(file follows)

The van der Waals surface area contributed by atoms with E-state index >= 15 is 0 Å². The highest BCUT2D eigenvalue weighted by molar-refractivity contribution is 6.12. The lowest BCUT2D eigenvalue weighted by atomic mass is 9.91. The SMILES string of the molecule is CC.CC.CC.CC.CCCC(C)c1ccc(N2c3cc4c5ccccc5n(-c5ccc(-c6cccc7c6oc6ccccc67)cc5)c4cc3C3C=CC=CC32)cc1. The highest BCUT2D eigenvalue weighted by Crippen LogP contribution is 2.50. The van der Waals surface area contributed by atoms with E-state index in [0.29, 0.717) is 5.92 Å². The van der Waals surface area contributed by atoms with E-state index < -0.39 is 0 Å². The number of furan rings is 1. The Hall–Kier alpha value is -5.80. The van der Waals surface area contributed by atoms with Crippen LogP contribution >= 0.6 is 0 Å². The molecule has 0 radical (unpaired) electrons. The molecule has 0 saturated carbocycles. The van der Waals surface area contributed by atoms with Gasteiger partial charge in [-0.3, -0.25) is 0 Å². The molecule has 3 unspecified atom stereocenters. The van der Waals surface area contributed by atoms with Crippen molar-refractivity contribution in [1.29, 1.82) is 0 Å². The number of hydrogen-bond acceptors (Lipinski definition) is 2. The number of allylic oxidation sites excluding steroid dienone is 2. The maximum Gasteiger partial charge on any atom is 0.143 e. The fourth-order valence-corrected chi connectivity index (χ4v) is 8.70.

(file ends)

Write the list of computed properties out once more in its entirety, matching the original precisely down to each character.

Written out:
The van der Waals surface area contributed by atoms with E-state index >= 15 is 0 Å². The highest BCUT2D eigenvalue weighted by molar-refractivity contribution is 6.12. The lowest BCUT2D eigenvalue weighted by atomic mass is 9.91. The SMILES string of the molecule is CC.CC.CC.CC.CCCC(C)c1ccc(N2c3cc4c5ccccc5n(-c5ccc(-c6cccc7c6oc6ccccc67)cc5)c4cc3C3C=CC=CC32)cc1. The highest BCUT2D eigenvalue weighted by Crippen LogP contribution is 2.50. The van der Waals surface area contributed by atoms with E-state index in [0.29, 0.717) is 5.92 Å². The van der Waals surface area contributed by atoms with E-state index < -0.39 is 0 Å². The number of furan rings is 1. The Hall–Kier alpha value is -5.80. The van der Waals surface area contributed by atoms with Crippen LogP contribution >= 0.6 is 0 Å². The molecule has 0 radical (unpaired) electrons. The molecule has 0 saturated carbocycles. The van der Waals surface area contributed by atoms with Gasteiger partial charge in [-0.3, -0.25) is 0 Å². The molecule has 3 unspecified atom stereocenters. The van der Waals surface area contributed by atoms with Crippen molar-refractivity contribution in [1.29, 1.82) is 0 Å². The number of hydrogen-bond acceptors (Lipinski definition) is 2. The number of allylic oxidation sites excluding steroid dienone is 2. The maximum Gasteiger partial charge on any atom is 0.143 e. The fourth-order valence-corrected chi connectivity index (χ4v) is 8.70.